Monday, February 25, 2008


I love the story of King Josiah in 2 Chronicles 34 and 35. In the darkness of the southern kingdom, his faithfulness and reforms shine like a beacon today. He takes the throne after Amon's brief, evil reign, and more importantly, after fifty five years of Manasseh, who despite his repentance late in life lead Israel into some serious evil.

We are told early on that Josiah 'did what was right in the eyes of the Lord' and after just eight years on the throne, even though he was just a boy, he started to seek the Lord. Four years later he would begin to purge Judah and Jerusalem from all the high places, all the arena's of false worship. It's easy to picture him going on a national tour of righteous destruction as he tries to restore true religion to Judah. And then, i gets better for him...he finds the book of the law, hidden away in the temple, we can only presume under a pile of money that was being taken out, or hidden in a corner somewhere. Quite how you lose something as important (and big and heavy!) as the law probably shows on its own what sort of a state Israel was in.

Josiah's reaction to the law is telling. he reads it and realises what sort of a huge mess his country is in. He tears his clothes and his eager to see if there is anything that can be done, anything that can save his country from the curses that he reads about in Deuteronomy. And there isn't. Huldah the prophetess tells him that covenant faithlessness has gone too far, that people have sinned too much, the evil is too great. Judah is doomed. Josiah, however, will not see this horror. It's here that we really learn something of the man himself. Instead of sitting back and enjoying his reign, safe in the knowledge that he won't suffer for the sins of Israel, he gathers all the people of Jerusalem and Benjamin together, reads the law to them, and makes a covenant with them, with God. This must have been a moving day for the faithful remnant in Israel.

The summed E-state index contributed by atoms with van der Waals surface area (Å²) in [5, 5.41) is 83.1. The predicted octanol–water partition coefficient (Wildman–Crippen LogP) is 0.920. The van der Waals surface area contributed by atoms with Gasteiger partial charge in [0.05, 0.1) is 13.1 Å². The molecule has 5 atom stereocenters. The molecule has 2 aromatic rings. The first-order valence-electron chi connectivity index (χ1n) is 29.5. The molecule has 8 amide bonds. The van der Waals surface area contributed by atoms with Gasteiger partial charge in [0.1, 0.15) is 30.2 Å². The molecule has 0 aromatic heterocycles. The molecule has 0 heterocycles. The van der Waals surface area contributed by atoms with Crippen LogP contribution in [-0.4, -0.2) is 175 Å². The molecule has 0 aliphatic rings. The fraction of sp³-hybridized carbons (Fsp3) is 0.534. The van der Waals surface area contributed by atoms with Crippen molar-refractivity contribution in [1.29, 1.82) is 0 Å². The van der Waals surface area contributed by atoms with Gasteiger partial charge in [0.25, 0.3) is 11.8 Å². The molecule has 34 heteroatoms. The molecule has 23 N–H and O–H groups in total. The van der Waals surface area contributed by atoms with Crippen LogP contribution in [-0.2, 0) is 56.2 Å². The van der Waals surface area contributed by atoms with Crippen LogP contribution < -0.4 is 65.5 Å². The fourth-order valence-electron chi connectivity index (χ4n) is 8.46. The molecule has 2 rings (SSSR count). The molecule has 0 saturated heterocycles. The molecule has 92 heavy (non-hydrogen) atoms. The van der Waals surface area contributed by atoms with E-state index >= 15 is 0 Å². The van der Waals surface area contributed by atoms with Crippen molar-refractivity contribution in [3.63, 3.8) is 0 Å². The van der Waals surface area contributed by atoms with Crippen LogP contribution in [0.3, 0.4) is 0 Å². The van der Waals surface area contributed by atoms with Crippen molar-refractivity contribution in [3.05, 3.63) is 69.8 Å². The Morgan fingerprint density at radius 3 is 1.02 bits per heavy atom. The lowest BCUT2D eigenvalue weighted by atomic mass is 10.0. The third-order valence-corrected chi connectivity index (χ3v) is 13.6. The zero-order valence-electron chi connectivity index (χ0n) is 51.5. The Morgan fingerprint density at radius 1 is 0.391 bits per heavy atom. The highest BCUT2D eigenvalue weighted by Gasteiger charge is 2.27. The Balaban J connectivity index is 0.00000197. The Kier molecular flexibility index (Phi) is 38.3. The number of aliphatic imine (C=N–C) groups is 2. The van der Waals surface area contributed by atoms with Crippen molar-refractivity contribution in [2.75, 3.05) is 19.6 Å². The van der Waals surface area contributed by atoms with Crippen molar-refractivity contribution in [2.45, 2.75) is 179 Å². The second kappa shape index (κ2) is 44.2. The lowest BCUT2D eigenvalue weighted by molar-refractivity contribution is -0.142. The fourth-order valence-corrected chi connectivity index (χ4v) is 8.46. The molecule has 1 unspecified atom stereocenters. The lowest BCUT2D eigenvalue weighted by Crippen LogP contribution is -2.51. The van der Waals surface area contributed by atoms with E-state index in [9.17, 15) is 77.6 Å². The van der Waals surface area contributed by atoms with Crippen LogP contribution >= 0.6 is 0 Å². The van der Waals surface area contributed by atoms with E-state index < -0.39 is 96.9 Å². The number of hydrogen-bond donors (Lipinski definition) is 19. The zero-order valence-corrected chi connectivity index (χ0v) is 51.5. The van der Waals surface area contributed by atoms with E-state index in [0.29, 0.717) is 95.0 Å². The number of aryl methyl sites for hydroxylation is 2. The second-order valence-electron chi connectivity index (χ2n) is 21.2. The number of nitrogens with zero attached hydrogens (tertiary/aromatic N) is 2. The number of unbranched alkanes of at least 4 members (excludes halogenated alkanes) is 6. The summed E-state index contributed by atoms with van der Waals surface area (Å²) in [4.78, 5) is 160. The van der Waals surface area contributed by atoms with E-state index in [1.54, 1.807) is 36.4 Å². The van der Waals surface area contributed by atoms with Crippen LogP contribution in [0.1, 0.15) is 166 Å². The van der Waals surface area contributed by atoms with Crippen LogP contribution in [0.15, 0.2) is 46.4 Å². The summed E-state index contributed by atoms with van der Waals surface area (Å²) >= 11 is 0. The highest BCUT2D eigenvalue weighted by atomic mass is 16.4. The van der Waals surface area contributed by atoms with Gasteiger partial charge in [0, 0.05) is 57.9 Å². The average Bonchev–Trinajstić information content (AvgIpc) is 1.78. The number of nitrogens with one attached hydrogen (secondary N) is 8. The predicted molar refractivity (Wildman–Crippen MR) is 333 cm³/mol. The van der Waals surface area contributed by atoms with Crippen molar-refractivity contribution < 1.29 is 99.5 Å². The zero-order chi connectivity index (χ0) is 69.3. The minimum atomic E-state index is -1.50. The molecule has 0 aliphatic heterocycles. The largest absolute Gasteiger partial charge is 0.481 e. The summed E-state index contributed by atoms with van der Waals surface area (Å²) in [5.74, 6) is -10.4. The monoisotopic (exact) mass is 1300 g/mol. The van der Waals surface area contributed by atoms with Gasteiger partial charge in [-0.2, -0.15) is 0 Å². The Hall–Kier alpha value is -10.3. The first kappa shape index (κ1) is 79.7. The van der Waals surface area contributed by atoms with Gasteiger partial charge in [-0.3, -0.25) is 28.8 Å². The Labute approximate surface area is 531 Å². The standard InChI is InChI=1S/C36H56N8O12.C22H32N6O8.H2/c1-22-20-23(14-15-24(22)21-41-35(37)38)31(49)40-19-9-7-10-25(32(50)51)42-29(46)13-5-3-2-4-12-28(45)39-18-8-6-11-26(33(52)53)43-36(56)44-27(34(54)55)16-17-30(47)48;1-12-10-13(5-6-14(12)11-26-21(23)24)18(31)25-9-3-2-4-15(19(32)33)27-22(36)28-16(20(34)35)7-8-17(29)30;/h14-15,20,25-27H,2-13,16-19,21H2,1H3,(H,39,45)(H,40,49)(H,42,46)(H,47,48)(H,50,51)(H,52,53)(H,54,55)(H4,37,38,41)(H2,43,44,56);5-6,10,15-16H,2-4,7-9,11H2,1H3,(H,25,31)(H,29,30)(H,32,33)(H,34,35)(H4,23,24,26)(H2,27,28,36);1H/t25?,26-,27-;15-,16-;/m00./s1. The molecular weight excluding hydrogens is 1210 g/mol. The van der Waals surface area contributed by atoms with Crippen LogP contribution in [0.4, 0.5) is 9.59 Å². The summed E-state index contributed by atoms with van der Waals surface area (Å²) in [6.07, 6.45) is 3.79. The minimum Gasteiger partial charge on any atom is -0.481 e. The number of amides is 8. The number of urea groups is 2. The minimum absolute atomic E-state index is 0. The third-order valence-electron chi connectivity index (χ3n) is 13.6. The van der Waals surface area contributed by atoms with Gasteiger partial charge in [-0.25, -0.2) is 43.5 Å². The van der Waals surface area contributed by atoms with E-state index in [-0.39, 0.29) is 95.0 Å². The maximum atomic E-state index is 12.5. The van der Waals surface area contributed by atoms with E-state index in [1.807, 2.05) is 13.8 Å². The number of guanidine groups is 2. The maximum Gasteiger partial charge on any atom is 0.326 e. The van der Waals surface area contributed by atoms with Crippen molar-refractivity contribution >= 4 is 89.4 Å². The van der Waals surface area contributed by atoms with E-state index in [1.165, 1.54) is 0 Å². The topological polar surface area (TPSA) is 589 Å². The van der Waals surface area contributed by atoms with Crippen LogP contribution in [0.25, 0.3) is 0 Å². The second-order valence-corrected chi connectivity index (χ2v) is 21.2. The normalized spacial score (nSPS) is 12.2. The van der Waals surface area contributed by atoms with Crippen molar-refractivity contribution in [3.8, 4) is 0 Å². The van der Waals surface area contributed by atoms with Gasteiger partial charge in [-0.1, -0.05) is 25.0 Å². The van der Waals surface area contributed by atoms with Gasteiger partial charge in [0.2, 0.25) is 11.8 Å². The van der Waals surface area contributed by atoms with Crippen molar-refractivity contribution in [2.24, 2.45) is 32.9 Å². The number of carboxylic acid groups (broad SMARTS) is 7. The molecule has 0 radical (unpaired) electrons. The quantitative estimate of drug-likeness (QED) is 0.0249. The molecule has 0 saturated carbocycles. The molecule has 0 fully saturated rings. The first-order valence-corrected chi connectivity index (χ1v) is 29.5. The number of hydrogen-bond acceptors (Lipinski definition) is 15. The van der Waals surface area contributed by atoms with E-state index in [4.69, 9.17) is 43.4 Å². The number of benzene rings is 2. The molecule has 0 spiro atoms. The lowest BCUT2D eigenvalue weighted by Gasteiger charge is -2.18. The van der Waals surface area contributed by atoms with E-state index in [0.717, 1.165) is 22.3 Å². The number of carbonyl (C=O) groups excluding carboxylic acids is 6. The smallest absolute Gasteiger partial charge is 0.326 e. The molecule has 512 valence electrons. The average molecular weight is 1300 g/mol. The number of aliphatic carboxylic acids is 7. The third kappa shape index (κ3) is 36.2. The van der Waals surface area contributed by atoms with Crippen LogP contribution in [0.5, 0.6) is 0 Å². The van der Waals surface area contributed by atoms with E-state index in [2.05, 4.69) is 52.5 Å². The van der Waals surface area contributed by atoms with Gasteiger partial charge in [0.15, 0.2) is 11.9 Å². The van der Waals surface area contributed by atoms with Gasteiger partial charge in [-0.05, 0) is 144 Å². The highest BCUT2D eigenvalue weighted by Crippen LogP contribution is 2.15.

So what are we to make of the story as we leave it at the end of chapter 34? Josiah isn't the King promised to David, the King whose reforms will eventually mean death and Hades themselves being thrown into the lake of fire. And he meets an unnecessarily sticky end fighting a battle that isn't his in chapter 35 what are we to do with it all?

I love this chapter, because it speaks so clearly of how important the Bible is. It's the Bible that shows us in relief how much trouble we are in, as individuals, as a culture, and as a nation. Josiah learnt this from the Word, and what was his response? No philosophising, no trying to get out of it, certainly no trying to interpret what he's read in view of the times. But exactly the other way round, the right way round. This leads him to humbling repentance. And God is slow to anger and abounding in steadfast love, far more keen to relent from the disaster that's coming, if only for a time, than Josiah ever was to ask Him for mercy.

There is nothing more urgent at the moment than for a return to God's Word. Being read, preached, obeyed, submitted to. From Christian leaders to members of the church, it's the Bible that is our main weapon. England in 2007 seems a lot like, in many ways, Judah just before the exile. So this story gives us hope. Hope that all is not lost, that God will answer the humble and repentant. Hope that the Word will do the work if we are brave enough and humble enough to let it. Hope that, although, as then, the end if surely coming, we can work here for good before it does.

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